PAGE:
A cinnamon spiced chocolate cake blanketed in knit chocolate buttercream with a bit of toffee crunch filling to get you through the rest of winter. Each slice is as warm and cozy as a sip of hot cocoa under your thickest duvet.Read More
Classic chocolate cake layers with caramel buttercream and coconut caramel drizzle. It's like liquid gold!!
I have a lot of mixed feelings heading into this post. Mostly feelings of content, but there's a not so happy reason why I am sharing this particular cake on this particular day. Don't get me wrong, this might be one of the best tasting cakes I've had in a long time (and I eat A LOT of cake). You might even say it's life-chaging! But it's not the only thing changing my life right now...
Today is a great day, so let's start with the good news: THIS CAKE!!!! I make so much cake that I tire of it rather quickly. I test recipes weekly and always have cake in the house, in some form or another. It takes a really outstanding recipe like this that brings me back for slice after slice instead of just forcing the leftovers on my neighbors or shoving it in the freezer.
This might be one of the tastiest chocolate cakes ever. It is moist without feeling oily or heavy and full of chocolate flavor. Thanks to a healthy dose of buttermilk and yogurt keeping it nice and tender, each bite pretty much melts in your mouth. The one thing that makes this chocolate cake even better? CARAMEL!!
Two things intriguided me about this caramel sauce. 1) there is an option to use coconut milk instead of cream and 2) it is made using a dry method (which I'd never done before). I thought it might be like any other salted caramel sauce that I've made, but I was pleasantly surprised! Terrified yes, but happy with the results.
In my go-to caramel sauce, I use a wet method. I start by bringing sugar, water, and a little squirt of corn syrup to a boil before adding in butter and cream to make the caramel saucey. The corn syrup keeps the sugar from crystallizing and you don't even have to stir or use a thermometer. Just watch as it turns from cloudy to boiling to golden!
With a dry caramel method, you melt white sugar in a dry skillet. Won't it burn? Won't it turn into a horrific mess? I held my breath the entire time, but it worked! The sugar melts on its on rather than burns. It turns the same deep amber color as the wet method, before stirring in butter and cream (coconut cream, in this case) and then bringing it back to a boil until thick and glossy and delicious. I love the addition of the subtle coconut flavor, but you could use heavy cream. The coconut isn't overbearing, but pairs beautifully with the chocolate layers and just elevates the entire cake.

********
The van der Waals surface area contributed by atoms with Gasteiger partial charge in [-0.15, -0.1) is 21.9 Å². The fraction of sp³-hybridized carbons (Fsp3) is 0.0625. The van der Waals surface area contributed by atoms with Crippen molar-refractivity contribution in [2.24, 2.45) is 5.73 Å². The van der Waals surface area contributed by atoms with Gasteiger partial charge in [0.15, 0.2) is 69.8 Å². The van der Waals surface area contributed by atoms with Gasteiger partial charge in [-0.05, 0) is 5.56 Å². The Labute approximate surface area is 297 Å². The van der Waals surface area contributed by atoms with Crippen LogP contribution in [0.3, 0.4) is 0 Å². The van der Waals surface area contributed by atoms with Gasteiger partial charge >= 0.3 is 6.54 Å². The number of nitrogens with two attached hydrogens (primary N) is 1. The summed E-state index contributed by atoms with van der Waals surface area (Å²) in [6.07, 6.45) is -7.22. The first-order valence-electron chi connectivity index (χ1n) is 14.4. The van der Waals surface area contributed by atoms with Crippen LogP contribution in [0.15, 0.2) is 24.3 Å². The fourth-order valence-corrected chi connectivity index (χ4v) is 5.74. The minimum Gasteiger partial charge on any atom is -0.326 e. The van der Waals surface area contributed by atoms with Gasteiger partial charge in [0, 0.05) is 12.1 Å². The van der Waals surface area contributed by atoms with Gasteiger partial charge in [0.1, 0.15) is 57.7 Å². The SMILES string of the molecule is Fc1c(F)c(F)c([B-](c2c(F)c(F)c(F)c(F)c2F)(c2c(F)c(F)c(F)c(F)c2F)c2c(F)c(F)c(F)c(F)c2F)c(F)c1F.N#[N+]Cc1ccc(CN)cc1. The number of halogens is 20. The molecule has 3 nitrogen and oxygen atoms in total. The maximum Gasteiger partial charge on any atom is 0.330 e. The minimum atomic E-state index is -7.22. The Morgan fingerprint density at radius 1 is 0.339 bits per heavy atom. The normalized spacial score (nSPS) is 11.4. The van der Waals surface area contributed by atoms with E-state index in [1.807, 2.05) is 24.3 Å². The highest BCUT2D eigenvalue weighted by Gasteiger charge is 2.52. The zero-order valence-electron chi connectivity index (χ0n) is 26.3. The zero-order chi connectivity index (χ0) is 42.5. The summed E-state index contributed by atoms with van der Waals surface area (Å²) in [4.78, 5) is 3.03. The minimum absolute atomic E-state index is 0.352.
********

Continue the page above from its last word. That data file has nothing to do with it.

This Chocolate Caramel Cake is from Tieghan Gerard's new cookbook, Half Baked Harvest. Named after her hugely popular blog, this highly anticipated book has it all!! From spectacular snack boards and over-the-top desserts to easy weeknight dinners and pics of her family goats, this gorgeous book is packed full of recipes and Tieghan's signature food styling and photography. I've been following Tieghan's work for years - watching her grow into an Internet super-star with an extensive catalog of delicious, creative recipes to back her up. She started cooking as a teen for her family of 7(!!!) and blossomed not only into one of the most recognizable young food bloggers but also a charming, mature, and dedicated young woman. Congrats, girl! You totally deserve every ounce of success and recognition!
I chose today to share this cake because I was supposed to be on a flight to Denver this afternoon. I was invited by Tieghan and her team to join a small group of food bloggers for a culinary retreat in Colorado to celebrate the release of her book. I don't ever get out on my own like that and this was one of the first big industry meet-ups that I was asked to attend. I was thrilled!!! Brett was equally excited and we made all the necessary arrangements for me to take my first solo trip since Everett was born. Last week, I unfortunately had to cancel...
As I said in the beginning of this post, I write this with very mixed feelings. Today I fell great and I am mostly content, but I've been dealing with some recurring health issues... I thought my episode with Mal de Debarquement was a one-time thing last year, but it looks like it might be something that I will have to consider forever.
What's that fancy french word you ask? MdDS is similar to land sickness. Ever get off a long flight or a cruise and still feel a bit wobbly for a few hours? Now imagine that feeling but it doesn't go away for weeks, months, and sometimes years. I had my first experience with MdDs last year after flying to California and back. I wrote about my month stuck in bed in this post. The syndrome is most easily described as something similar to vertigo, but a feeling of rocking/bobbing/swaying instead of spinning. I was given the rare diagnosis last year after landing myself in the ER. It felt like I was in a row boat in a hurricane. Thankfully, symptoms eventually subsided and I went into "remission" about 4 to 6 weeks later...